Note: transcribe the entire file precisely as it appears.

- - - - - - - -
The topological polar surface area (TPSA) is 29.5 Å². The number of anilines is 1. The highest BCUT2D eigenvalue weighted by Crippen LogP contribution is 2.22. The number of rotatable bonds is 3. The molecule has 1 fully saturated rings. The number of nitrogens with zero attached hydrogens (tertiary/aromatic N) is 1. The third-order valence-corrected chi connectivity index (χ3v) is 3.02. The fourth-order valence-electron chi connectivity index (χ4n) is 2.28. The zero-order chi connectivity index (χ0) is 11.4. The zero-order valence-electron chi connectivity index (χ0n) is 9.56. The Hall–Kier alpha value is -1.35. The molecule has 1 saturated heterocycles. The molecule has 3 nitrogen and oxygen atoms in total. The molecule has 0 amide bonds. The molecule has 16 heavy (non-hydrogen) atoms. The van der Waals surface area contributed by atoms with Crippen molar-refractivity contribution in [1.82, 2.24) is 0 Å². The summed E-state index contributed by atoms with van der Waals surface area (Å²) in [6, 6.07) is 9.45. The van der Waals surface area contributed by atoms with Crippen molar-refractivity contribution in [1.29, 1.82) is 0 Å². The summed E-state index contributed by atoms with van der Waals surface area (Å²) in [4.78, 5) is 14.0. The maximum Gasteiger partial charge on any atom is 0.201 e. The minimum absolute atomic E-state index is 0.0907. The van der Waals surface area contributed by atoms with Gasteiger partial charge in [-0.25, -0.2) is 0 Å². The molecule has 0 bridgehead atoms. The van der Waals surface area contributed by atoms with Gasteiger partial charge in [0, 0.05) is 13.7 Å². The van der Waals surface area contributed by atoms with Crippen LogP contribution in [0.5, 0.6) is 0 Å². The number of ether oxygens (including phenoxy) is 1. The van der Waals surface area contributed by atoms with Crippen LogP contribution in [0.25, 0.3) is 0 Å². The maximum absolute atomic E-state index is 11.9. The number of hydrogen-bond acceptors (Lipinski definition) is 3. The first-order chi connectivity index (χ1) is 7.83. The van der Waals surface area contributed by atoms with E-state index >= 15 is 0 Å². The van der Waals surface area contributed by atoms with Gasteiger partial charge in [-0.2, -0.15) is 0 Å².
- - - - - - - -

The topological polar surface area (TPSA) is 29.5 Å². The number of anilines is 1. The highest BCUT2D eigenvalue weighted by Crippen LogP contribution is 2.22. The number of rotatable bonds is 3. The molecule has 1 fully saturated rings. The number of nitrogens with zero attached hydrogens (tertiary/aromatic N) is 1. The third-order valence-corrected chi connectivity index (χ3v) is 3.02. The fourth-order valence-electron chi connectivity index (χ4n) is 2.28. The zero-order chi connectivity index (χ0) is 11.4. The zero-order valence-electron chi connectivity index (χ0n) is 9.56. The Hall–Kier alpha value is -1.35. The molecule has 1 saturated heterocycles. The molecule has 3 nitrogen and oxygen atoms in total. The molecule has 0 amide bonds. The molecule has 16 heavy (non-hydrogen) atoms. The van der Waals surface area contributed by atoms with Crippen molar-refractivity contribution in [1.82, 2.24) is 0 Å². The summed E-state index contributed by atoms with van der Waals surface area (Å²) in [6, 6.07) is 9.45. The van der Waals surface area contributed by atoms with Crippen molar-refractivity contribution in [1.29, 1.82) is 0 Å². The summed E-state index contributed by atoms with van der Waals surface area (Å²) in [4.78, 5) is 14.0. The maximum Gasteiger partial charge on any atom is 0.201 e. The minimum absolute atomic E-state index is 0.0907. The van der Waals surface area contributed by atoms with Gasteiger partial charge in [-0.25, -0.2) is 0 Å². The molecule has 0 bridgehead atoms. The van der Waals surface area contributed by atoms with Gasteiger partial charge in [0, 0.05) is 13.7 Å². The van der Waals surface area contributed by atoms with Crippen LogP contribution in [0.5, 0.6) is 0 Å². The number of ether oxygens (including phenoxy) is 1. The van der Waals surface area contributed by atoms with Crippen LogP contribution in [0.25, 0.3) is 0 Å². The maximum absolute atomic E-state index is 11.9. The number of hydrogen-bond acceptors (Lipinski definition) is 3. The first-order chi connectivity index (χ1) is 7.83. The van der Waals surface area contributed by atoms with E-state index >= 15 is 0 Å². The van der Waals surface area contributed by atoms with Gasteiger partial charge in [-0.2, -0.15) is 0 Å².